Andrew Block, an associate law professor at the University of Virginia and director of its State and Local Government Policy Clinic, reviewed the bill for us and came to the same conclusion.

In an email, Block said the “statutory changes merely clarify that Richmond is an additional jurisdiction where the case be prosecuted when the victim of the threat or harassment is one of a number of specifically enumerated state officials or employees. The proposed legislation does not create any new crimes.”

Websites such as Big League Politics, Law Enforcement Today, 2nd Amendment Daily News, and others, told a different story.

“Virginia Democrats Push Legislation to Make Criticism of Government Officials a Criminal Offense,” reads the Big League Politics headline, shared nearly 10,000 times on Facebook, according to CrowdTangle data.

The Law Enforcement Today story — titled “Virginia politicians push bill to make criticizing state leaders criminal offense” — was shared on Facebook almost 43,000 times and amassed more than 285,000 engagements.

The Big League Politics story goes on to claim that the “[l]anguage in the bill explicitly criminalizes free speech, in what would constitute a blatant attack on the 1st Amendment of the Constitution.”

It then repeats language from the legislation, but fails to note that the bill was citing the existing statute regarding harassment by computer. That statute reads: “If any person, with the intent to coerce, intimidate, or harass any person, shall use a computer or computer network to communicate obscene, vulgar, profane, lewd, lascivious, or indecent language, or make any suggestion or proposal of an obscene nature, or threaten any illegal or immoral act, he shall be guilty of a Class 1 misdemeanor.”

Apart from a negligible wording change of “shall be guilty” to “is guilty,” the proposed bill would make only the jurisdictional change we explained earlier — allowing for such harassment of some state officials and employees to be handled in Richmond.

Other websites — including one called Reformation Charlotte — similarly misrepresented existing law as something new.

The misinformation’s spread was aided by well-followed Facebook pages, including one for Republican state Sen. Amanda Chase, who posted an erroneous message that the bill is “effectively criminalizing dissent” against state officials and later shared the Reformation Charlotte article. We reached out to Chase’s office and did not hear back.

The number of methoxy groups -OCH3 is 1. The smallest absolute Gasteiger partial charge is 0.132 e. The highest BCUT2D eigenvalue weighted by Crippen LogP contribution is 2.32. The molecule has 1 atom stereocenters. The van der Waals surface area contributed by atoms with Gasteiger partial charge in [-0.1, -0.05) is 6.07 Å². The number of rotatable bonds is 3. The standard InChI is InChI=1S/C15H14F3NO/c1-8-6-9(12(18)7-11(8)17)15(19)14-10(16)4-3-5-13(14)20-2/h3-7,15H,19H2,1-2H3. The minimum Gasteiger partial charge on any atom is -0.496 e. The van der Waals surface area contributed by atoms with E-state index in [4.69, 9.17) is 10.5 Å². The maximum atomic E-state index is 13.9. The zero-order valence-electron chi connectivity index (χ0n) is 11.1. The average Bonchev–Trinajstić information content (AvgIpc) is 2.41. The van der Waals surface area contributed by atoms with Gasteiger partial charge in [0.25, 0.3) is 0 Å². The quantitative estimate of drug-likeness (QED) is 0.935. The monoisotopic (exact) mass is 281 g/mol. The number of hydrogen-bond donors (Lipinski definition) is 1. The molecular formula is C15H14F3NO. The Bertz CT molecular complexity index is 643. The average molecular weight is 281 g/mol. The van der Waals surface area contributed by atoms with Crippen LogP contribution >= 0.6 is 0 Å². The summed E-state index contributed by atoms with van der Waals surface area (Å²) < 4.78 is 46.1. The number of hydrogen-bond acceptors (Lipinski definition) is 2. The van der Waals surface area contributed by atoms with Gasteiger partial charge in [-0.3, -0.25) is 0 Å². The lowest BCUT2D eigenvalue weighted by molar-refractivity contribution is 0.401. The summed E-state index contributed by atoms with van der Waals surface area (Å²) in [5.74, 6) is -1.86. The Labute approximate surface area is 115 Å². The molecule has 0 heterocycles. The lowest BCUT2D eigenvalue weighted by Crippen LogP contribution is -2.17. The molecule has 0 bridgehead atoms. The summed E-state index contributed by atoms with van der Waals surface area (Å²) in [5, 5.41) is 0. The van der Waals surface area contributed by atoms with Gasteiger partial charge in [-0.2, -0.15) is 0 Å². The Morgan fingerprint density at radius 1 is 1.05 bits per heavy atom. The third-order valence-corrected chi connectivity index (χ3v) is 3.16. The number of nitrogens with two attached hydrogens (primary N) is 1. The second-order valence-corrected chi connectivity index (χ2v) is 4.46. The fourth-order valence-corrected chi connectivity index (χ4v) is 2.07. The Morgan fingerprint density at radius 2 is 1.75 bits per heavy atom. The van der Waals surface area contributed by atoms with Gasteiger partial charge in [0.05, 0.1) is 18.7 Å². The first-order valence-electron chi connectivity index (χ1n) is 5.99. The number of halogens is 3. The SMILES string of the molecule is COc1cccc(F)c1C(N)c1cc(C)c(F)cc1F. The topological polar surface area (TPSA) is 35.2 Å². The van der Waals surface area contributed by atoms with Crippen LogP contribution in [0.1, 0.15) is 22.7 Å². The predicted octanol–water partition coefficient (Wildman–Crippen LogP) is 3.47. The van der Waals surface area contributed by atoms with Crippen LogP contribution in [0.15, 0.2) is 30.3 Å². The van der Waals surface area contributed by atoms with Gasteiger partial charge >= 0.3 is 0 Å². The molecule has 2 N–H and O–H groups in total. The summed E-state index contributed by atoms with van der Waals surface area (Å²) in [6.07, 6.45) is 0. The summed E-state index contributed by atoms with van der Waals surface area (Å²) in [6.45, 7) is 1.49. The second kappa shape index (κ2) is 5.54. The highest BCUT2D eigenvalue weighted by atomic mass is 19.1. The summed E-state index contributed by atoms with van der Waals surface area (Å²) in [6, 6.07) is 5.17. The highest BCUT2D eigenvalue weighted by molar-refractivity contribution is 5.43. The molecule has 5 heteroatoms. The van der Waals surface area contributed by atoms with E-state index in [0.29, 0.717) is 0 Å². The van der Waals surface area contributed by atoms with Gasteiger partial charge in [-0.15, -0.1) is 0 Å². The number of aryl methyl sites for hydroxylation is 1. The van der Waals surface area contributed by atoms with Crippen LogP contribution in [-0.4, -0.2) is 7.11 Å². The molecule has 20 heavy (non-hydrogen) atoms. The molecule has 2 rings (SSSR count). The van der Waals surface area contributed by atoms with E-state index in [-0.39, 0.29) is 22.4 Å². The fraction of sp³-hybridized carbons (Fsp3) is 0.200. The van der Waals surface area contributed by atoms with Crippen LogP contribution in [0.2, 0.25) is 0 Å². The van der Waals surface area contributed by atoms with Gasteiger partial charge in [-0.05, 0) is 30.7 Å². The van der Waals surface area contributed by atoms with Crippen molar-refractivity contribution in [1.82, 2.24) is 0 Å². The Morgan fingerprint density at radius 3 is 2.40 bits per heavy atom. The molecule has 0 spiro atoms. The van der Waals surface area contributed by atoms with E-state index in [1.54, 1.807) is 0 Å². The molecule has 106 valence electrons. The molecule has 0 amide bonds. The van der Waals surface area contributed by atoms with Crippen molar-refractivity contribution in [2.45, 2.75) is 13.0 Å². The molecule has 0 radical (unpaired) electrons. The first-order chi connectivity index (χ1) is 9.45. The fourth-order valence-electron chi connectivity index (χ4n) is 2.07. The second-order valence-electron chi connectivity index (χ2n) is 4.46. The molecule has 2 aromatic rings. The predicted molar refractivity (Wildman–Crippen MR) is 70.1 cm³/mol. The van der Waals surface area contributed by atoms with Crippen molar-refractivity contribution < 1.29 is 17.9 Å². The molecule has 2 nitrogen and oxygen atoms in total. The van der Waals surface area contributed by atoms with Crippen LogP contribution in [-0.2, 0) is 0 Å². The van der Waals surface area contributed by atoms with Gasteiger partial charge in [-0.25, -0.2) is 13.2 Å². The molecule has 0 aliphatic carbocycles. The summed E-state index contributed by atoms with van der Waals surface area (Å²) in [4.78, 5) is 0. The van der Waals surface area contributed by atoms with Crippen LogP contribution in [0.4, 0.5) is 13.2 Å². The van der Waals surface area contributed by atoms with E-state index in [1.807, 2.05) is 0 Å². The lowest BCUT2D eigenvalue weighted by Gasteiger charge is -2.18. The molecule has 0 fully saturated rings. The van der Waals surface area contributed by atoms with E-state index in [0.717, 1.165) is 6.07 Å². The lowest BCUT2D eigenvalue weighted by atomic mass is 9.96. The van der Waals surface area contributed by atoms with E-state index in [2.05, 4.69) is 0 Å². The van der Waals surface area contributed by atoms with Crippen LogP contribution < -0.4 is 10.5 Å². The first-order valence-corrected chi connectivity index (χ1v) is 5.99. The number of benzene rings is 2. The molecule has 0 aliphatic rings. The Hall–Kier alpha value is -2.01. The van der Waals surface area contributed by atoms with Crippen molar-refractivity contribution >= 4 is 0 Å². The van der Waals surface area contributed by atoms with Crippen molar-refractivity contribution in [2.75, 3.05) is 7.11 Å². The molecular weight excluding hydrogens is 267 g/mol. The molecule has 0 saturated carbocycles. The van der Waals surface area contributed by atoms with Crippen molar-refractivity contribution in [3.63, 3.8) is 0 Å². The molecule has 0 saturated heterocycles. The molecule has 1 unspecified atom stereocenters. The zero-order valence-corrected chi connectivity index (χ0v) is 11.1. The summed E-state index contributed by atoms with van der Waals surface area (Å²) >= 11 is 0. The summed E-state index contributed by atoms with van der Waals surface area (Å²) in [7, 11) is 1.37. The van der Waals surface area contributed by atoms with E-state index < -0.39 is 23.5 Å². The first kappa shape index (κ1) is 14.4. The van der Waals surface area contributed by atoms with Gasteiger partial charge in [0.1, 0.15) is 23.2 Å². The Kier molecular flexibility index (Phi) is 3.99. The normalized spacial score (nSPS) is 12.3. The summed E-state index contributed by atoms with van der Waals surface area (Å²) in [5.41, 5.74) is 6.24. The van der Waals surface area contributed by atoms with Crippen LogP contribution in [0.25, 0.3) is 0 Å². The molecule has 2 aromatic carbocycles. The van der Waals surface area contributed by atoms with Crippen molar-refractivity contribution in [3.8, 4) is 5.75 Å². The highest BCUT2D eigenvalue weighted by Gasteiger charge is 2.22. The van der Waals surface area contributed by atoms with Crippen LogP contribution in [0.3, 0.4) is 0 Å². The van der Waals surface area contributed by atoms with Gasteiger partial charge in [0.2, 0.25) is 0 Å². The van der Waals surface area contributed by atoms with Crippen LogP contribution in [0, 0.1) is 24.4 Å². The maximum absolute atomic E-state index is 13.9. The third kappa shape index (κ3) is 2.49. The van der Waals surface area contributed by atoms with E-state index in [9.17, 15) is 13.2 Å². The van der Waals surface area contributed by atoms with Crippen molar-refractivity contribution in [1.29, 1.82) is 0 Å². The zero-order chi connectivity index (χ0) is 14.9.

Editor’s note: FactCheck.org is one of several organizations working with Facebook to debunk misinformation shared on social media. Our previous stories can be found here.


Chigna, Eugene. Legislative aide, office of Virginia Delegate Jeffrey Bourne. Phone interview with FactCheck.org. 27 Jan 2020.

Commonwealth of Virginia. “§ 18.2-60. Threats of death or bodily injury to a person or member of his family; threats of death or bodily injury to persons on school property; threats of death or bodily injury to health care providers; penalty.” Code of Virginia. Accessed 29 Jan 2020.

Commonwealth of Virginia. “§ 18.2-60.1. Threatening the Governor or his immediate family.” Code of Virginia. Accessed 29 Jan 2020.

Commonwealth of Virginia. “§ 18.2-83. Threats to bomb or damage buildings or means of transportation; false information as to danger to such buildings, etc.; punishment; venue.” Code of Virginia. Accessed 29 Jan 2020.

Commonwealth of Virginia. “§ 18.2-152.7:1. Harassment by computer; penalty.” Code of Virginia. Accessed 29 Jan 2020.

Macenka, Joe. Spokesman, Virginia Capitol Police. Email to FactCheck.org. 28 Jan 2019.

Block, Andrew. Associate law professor, University of Virginia. Email to FactCheck.org. 31 Jan 2020.

Virginia General Assembly. “House Bill No. 1627, A BILL to amend and reenact §§ 18.2-60, 18.2-60.1, 18.2-83, 18.2-152.7:1, and 18.2-430 of the Code of Virginia, relating to threats and harassment of certain officials and property; venue.” (as introduced 16 Jan 2020)